Please use this identifier to cite or link to this item: https://hdl.handle.net/10356/46357
Title: A copula approach to modelling dependence structures between Asian equity markets.
Authors: Chin, Zhuo Song.
Teo, Chin Seng.
Tham, Eugene Poh Keong.
Keywords: DRNTU::Business::Finance::Portfolio management
Issue Date: 2011
Abstract: In recent times, increased dependence between markets and asset classes has rendered traditional techniques such as linear correlation incapable of adequately modelling dependence structures. This has led to growing interest amongst academics and portfolio managers in new and more effective tools to analyse inter-market and inter-asset dependences. Copulas in financial applications have emerged as one of the more promising methods to measuring dependences. By allowing flexibility to model marginal distributions and dependence structures separately, copulas enable practitioners to more comprehensively understand and describe the complex dependence dynamics between markets. More recently, the use of the Normal copula to price Collateralized Debt Obligations (CDOs) was blamed for global financial crisis in 2008. The focus has since shifted to examining copula families which can better model tail dependence. This research paper seeks to enhance the understanding of cross border dependence between equity markets through the use of copulas. First, we illustrate how copulas can better capture dependence structures between the Hong Kong Hang Seng Index and the Singapore Straits Times Index. Second, the properties of different copulas are compared, and the most appropriate copula is selected to model the different dependence structures and tail dependences in different time periods. Third, we show how the best fitting copula varies across the different time periods, tail threshold levels, and time horizon. We provide persuasive evidence that the risk appetite of portfolio managers, which affects the width of tail selection, will have important implications on the copula selection, ultimately leading to mis-estimation of dependence risks.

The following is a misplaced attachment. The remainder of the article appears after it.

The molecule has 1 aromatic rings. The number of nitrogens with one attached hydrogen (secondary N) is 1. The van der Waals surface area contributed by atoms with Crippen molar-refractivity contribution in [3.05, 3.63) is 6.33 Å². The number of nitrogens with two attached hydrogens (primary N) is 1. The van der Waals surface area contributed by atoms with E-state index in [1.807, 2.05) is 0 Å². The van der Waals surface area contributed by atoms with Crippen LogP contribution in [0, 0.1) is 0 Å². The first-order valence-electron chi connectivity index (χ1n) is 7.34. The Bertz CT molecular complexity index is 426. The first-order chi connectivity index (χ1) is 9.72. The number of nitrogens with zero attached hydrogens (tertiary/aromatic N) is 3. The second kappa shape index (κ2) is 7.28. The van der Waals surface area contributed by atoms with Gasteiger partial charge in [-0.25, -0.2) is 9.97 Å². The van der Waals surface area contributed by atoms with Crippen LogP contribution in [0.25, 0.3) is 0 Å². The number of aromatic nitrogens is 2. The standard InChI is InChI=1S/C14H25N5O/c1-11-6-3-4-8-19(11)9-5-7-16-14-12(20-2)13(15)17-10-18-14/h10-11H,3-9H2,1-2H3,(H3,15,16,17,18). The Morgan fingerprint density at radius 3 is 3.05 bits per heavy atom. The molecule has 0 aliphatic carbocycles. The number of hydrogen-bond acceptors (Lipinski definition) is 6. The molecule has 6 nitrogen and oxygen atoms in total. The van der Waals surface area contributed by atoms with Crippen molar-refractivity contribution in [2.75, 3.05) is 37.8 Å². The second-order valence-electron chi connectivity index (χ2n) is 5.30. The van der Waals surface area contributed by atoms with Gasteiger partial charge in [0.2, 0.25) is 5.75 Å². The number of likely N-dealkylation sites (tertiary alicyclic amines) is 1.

URI: http://hdl.handle.net/10356/46357
Rights: Nanyang Technological University
Fulltext Permission: restricted
Fulltext Availability: With Fulltext
Appears in Collections:NBS Student Reports (FYP/IA/PA/PI)

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